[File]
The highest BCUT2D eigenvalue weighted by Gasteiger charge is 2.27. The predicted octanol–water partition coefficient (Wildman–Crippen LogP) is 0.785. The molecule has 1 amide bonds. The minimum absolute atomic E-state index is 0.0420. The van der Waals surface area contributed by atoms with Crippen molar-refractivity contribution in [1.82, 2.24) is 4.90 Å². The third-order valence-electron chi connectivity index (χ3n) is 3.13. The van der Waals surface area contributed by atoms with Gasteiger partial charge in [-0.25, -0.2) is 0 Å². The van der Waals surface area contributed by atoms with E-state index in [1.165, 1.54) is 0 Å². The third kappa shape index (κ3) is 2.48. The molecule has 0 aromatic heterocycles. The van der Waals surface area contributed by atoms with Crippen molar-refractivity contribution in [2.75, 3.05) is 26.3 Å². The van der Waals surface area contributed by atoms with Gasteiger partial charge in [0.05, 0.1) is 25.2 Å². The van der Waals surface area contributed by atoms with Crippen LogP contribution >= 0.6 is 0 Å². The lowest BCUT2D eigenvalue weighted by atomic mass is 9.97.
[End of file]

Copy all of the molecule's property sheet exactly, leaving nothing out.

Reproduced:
The highest BCUT2D eigenvalue weighted by Gasteiger charge is 2.27. The predicted octanol–water partition coefficient (Wildman–Crippen LogP) is 0.785. The molecule has 1 amide bonds. The minimum absolute atomic E-state index is 0.0420. The van der Waals surface area contributed by atoms with Crippen molar-refractivity contribution in [1.82, 2.24) is 4.90 Å². The third-order valence-electron chi connectivity index (χ3n) is 3.13. The van der Waals surface area contributed by atoms with Gasteiger partial charge in [-0.25, -0.2) is 0 Å². The van der Waals surface area contributed by atoms with E-state index in [1.165, 1.54) is 0 Å². The third kappa shape index (κ3) is 2.48. The molecule has 0 aromatic heterocycles. The van der Waals surface area contributed by atoms with Crippen molar-refractivity contribution in [2.75, 3.05) is 26.3 Å². The van der Waals surface area contributed by atoms with Gasteiger partial charge in [0.05, 0.1) is 25.2 Å². The van der Waals surface area contributed by atoms with Crippen LogP contribution >= 0.6 is 0 Å². The lowest BCUT2D eigenvalue weighted by atomic mass is 9.97.